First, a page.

Dog Kennel

    1. Dog Kennel.
      RVers travel with their animals all the time and that’s not a problem. Kenneling your animals in your RV when you’re home isn’t a good idea. Not only do you risk flea infestations, your dog will leave an odor in the RV that’s hard to remove when you go to sell it. Dog and cat food can attract rodents, mice, and bugs, even when stored in airtight containers. The increased incidents of “accidents,” such as vomiting, urine and spraying only add to the problem of odor in the unit, making you feel like you’re camping in a kennel, not an RV.
    1. Pantry. I know. It’s enticing to think of all that extra cabinet space going unused. Lots of folks like to consider their RV a pantry away from their kitchen when the RV is parked. Don’t. Not only will you attract pests like mice, rats and squirrels, but your RV will also become the go-to destination for ants, maggots, flies and anything with six legs and wings. Airtight containers, even the metal ones, can’t keep out hungry critters. And critters being what they are, they’ll eat your food and relieve themselves all over the RV. Remove all foodstuffs if you plan to let your RV sit for more than a week or more.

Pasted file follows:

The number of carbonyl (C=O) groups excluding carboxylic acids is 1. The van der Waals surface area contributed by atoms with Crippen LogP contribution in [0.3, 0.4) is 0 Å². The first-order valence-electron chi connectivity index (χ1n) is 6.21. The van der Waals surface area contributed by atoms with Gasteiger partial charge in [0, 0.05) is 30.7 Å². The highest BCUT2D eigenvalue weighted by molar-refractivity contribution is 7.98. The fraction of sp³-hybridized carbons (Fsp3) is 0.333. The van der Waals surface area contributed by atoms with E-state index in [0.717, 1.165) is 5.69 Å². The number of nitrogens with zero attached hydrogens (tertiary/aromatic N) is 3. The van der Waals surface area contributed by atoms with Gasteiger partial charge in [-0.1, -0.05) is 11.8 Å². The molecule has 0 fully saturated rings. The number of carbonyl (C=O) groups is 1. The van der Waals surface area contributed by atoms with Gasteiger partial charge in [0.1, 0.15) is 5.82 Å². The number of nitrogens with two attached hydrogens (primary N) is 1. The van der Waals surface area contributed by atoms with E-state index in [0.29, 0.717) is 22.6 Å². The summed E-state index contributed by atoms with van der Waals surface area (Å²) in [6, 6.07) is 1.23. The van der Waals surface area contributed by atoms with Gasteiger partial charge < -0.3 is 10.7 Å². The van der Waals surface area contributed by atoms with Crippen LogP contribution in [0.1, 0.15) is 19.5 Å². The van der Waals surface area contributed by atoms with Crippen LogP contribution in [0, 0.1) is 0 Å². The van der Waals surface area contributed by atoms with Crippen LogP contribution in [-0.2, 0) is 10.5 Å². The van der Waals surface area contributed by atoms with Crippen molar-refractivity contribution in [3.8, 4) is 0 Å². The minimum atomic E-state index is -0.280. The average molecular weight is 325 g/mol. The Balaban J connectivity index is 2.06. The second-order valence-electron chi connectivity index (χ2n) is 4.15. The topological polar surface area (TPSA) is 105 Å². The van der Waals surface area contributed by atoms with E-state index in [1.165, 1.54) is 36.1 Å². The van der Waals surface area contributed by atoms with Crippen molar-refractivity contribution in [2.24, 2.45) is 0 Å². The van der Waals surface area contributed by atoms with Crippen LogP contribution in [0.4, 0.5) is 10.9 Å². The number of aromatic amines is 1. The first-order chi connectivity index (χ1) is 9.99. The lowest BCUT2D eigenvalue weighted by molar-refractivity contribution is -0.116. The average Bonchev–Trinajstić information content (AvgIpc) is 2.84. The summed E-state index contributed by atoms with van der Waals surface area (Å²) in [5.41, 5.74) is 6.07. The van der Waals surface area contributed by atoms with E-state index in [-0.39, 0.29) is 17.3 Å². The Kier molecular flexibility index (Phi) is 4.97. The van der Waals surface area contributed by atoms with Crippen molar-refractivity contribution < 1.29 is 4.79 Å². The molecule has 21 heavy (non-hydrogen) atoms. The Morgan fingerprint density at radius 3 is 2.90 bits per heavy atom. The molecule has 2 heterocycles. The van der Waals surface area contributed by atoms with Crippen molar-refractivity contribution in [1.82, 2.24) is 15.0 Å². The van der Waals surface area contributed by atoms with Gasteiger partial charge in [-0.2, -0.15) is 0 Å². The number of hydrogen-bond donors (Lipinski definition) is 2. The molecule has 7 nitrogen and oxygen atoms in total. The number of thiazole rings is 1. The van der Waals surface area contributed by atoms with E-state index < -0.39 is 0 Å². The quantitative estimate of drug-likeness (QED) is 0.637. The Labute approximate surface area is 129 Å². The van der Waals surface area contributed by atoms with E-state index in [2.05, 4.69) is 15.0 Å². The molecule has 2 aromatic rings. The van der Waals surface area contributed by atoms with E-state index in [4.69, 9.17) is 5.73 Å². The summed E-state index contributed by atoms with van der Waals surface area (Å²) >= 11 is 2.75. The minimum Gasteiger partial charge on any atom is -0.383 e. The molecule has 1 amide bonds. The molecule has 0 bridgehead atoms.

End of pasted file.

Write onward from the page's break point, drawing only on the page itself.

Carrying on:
1. Library and reading room. There’s a lot to be said for escaping to the RV with a good book, your favorite snack and drink and plans for an afternoon of reading and relaxing. But don’t turn your RV into a library with all your books, newspapers and reading materials stacked away on shelves and in nooks and crannies. Books, like food, attract critters, mold and moisture. Because the paper in magazines, books and newspapers is absorbent and RVs have condensation issues anyway, the paper tends to attract and hold moisture. Over time this can result in mold. The adhesives, the glue, sizing and starches in paper and books also attract creatures like silverfish, cockroaches and lice, and ruin your books.

Plant Nursery

    1. Plant Nursery or cold-frame garden. The temptation to grow herbs and flowers or start your vegetable garden in an RV, particularly in cold regions where homeowners like to get a start on their gardens, is a bad idea. Plants throw off enormous amounts of water into the air and will create moisture issues within days. Buy or build a cold-frame garden and set it up outside your RV if you have a green thumb.
  1. Illegal activities. This should be a no-brainer, but every year RV owners use their vehicles for meth labs, to grow pot, to host prostitutes, do drugs, gamble and a wide variety of illegal activities. Parents with teen-agers should realize that teens often consider an RV in storage as a great place to experiment with everything from alcohol to sex or drugs. If you have an RV, park it close, lock it up and control your keys. Go through the RV at least once a week, and daily when it rains or snows, to make sure you don’t smell anything suspicious – like mold, or mildew and to ensure nothing is leaking.